Yay, you got your taxes done! If you’re expecting a refund, the big question is: how will you use it?
Angela Iermieri,* a financial planner with Desjardins Group, has some suggestions.
1. Pay off your debt to make ends meet more easily
By reducing your debt, especially high-interest credit cards and lines of credit, you’ll pay less interest.
If you have trouble paying the balance, ask your financial institution about possible financing options that would allow you to pay off your debt faster.
2. Build an emergency fund to protect you when the unexpected hits
An emergency fund is money you put aside in case something unexpected happens. This will keep you from having to turn to high-interest credit and quickly racking up debt. The general recommendation is to save enough money to cover 3 to 6 months of living expenses.
Start with your tax refund and add small amounts on a regular basis; over time, you’ll see a big difference. The best way to do that is to set up a dedicated account, like our Savings Account.
3. Open an RESP to help your kids or grandkids get a post-secondary education
The sooner you open a registered education savings plan (RESP), the more time your investments will have to grow, tax-free.
And matching government grants will boost your education savings even more.
4. Put more money in your RRSP to maximize its value
By using your tax refund to contribute to your registered retirement savings plan (RRSP), you’ll reduce your taxable income and enjoy potential tax savings.
It’s also a great way to take advantage of income-based tax credits and benefit programs, like the Canada Child Benefit (CCB), childcare expenses deduction and the GST/HST credit.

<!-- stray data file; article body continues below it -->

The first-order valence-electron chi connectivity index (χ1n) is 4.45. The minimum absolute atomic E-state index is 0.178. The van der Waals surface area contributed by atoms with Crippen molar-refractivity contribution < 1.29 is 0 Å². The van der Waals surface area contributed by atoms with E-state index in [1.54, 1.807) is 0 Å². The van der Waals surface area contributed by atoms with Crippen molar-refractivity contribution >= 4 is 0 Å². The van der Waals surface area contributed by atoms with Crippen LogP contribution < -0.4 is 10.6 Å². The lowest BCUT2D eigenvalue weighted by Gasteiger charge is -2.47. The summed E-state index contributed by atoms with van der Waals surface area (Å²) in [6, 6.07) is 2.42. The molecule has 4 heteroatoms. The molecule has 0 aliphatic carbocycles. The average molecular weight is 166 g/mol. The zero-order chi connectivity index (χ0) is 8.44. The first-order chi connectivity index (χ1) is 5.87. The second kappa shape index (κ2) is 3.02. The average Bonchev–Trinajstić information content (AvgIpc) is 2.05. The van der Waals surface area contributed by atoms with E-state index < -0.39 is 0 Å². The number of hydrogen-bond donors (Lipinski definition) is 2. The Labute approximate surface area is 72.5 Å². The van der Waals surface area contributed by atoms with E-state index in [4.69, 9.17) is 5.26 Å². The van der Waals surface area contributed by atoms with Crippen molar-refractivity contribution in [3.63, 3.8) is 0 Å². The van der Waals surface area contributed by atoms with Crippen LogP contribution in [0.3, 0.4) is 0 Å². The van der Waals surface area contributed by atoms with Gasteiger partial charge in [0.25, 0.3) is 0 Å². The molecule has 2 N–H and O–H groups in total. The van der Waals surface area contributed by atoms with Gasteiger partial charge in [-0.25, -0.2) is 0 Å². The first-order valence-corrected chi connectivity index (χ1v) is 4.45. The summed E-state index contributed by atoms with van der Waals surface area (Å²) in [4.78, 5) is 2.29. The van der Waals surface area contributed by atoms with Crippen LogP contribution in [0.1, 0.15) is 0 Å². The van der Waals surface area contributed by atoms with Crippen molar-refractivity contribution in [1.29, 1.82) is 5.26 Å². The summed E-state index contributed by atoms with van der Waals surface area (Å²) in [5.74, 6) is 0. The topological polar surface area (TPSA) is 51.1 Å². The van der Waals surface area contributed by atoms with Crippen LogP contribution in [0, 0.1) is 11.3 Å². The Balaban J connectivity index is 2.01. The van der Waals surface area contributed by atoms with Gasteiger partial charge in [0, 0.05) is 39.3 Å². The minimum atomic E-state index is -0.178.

5. Boost your retirement savings to reach your goals sooner
By re-investing your tax refund in your RRSP, you’ll boost your retirement savings even more. Now’s the time to take advantage of unused contribution room. Keep in mind that the sooner in the year you contribute, the more time your investments will have to grow tax-free and the sooner you can achieve your retirement savings goals.
6. Pay extra to pay down your mortgage faster
You can pay off your mortgage sooner by paying up to an extra 15% of the amount you initially borrowed each year.
Want to maximize this strategy? Contribute to your RRSP and use your tax refund to pay down your mortgage.
If you’re close to retirement, it’s a great way to start reducing your financial obligations.
7. Put money in your TFSA to help pay for a vacation, renovations or another big purchase
A tax-free savings account (TFSA) gives you lots of flexibility when it comes to using your savings for all those special things you want to do.
Here’s what it offers you:
- Non-taxable investment income
- Tax-free withdrawals, no matter the reason. Any money you take out will free up new contribution room for the following year, which means you can re-contribute the equivalent of the amount you withdrew.
- You can access your funds at any time, if they’re in investments that can be easily converted to cash.
What you don’t want to do is use your TFSA like a regular bank account by making frequent withdrawals.
Not sure which option is right for you? Talk to your advisor; they’ll go over your situation with you and recommend the best strategy.
*Financial Planner and Mutual Funds Representative for Desjardins Financial Services Firm incorporated.